Cruel And Inhuman TreatmentCruel And Inhuman Treatment
Cruel and inhuman treatment involves either physical or mental cruelty. For a divorce, the pattern of treatment of one partner by the other must have such a serious effect on the physical and/or mental health of the divorce-seeking spouse that it is not safe and proper fo the parties to continue to live together.
Cruel and inhuman treatment for a divorce consists of a pattern of behavior that includes such things as repeated physical attack on a spouse, constant screaming, verbal abuse, gambling away household funds staying away from the house too often without explanation, going out with another man or woman, or wrongfully accusing the other spouse of adulterous relations. There have been New York cases where all these things have on their own been considered "cruel and inhuman treatment." Ultimately, however, it is up to a judge to decide as to whether or not your situation constitutes cruel and inhuman treatment.
Cruel And Inhuman Treatment (Part II)In general, the longer the marriage, the more substantial the abuse must be to pass the muster of the court.
Alcoholism by itself is not sufficient grounds for a divorce based upon cruel and inhuman treatment, unless the spouse becomes cruel or violent when intoxicated. Mental illness is similarly not sufficient grounds for divorce, unless it causes cruel and inhuman behavior.
Each case stands on its own facts. The Court in its discretion decides whether or not the facts in the case justify dissolution of a marriage. The acts or conduct on which the divorce is based must have occurred within 5 years prior to the start of the divorce action.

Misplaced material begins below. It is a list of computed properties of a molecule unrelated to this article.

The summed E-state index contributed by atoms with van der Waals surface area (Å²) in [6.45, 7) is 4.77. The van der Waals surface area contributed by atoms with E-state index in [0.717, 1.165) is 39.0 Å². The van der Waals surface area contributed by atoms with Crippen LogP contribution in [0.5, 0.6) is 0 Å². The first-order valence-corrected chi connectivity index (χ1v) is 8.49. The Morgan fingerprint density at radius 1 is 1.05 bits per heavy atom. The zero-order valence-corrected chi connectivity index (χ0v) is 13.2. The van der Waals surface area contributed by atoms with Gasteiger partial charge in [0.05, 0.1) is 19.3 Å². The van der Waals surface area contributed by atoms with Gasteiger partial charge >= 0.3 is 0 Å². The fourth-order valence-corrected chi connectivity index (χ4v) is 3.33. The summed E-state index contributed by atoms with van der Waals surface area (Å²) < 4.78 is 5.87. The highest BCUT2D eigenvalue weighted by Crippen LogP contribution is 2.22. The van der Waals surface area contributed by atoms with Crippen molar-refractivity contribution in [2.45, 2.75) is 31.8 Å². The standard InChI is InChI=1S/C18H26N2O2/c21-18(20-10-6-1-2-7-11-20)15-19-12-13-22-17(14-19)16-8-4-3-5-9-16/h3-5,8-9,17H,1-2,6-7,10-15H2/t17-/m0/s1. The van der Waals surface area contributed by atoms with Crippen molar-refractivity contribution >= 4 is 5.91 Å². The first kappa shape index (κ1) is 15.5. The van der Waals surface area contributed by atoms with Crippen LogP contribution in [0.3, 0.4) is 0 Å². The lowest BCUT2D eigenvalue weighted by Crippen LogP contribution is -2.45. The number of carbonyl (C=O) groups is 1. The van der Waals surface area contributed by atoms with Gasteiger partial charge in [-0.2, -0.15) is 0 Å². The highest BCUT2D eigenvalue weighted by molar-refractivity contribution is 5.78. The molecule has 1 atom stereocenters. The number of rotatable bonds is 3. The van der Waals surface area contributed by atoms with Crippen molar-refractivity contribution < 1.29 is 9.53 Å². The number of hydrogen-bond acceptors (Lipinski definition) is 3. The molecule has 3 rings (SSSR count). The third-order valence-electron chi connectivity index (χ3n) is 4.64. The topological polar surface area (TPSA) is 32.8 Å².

Abandonment For One or More YearsAbandonment For One or More Years
There are two different types of abandonment. The first is actual abandonment, which means that your spouse has intentionally left the marital home without your consent and you did not force or lock your spouse out of the house. You must also prove that your spouse did not have good reason for leaving, such as ill treatment or your consent, that your spouse left with the intention of never returning, and that your spouse did not offer in good faith to return. Leaving for a short time in order to calm things down or to visit family or friends is not itself abandonment.
"Constructive abandonment" is unjustified refusal for one year or more by the other spouse to engage in sexual relations. Although not found in the law books, this is an offshoot of the abandonment ground that has behaved resided together for that year and the refusing spouse must have been physically able to engaged in sexual intercourse, if he or she had so desired.
Imprisonment For Three or More YearsImprisonment For Three or More Years
Divorce on the grounds of imprisonment for three or more years means that your spouse must have served three or more years continuously in prison prior to the commencement of the divorce action. The grounds for divorce and the divorce itself are valid even if the conviction on which the imprisonment ground is based is later overturned or reversed.
Bringing an action based on adultery is difficult and is usually done by circumstantial evidence- by showing that your spouse had the opportunity, inclination and intent to have sexual intercourse with another person.
Since you cannot testify against your spouse, you must have a witness. Adultery is not a valid ground for divorce if it is shown that you encouraged or consented to the adultery, or that you forgave your spouse (having sexual intercourse with your spouse sometime after having learned of the adultery is a primary example of forgiveness), or that you also engaged in adultery, or that five years or more have elapsed since the discovery of the adultery. Adultery can be a difficult ground to prove. Therefore, it is often combined as part of a spouse's claim of cruel and inhuman treatment.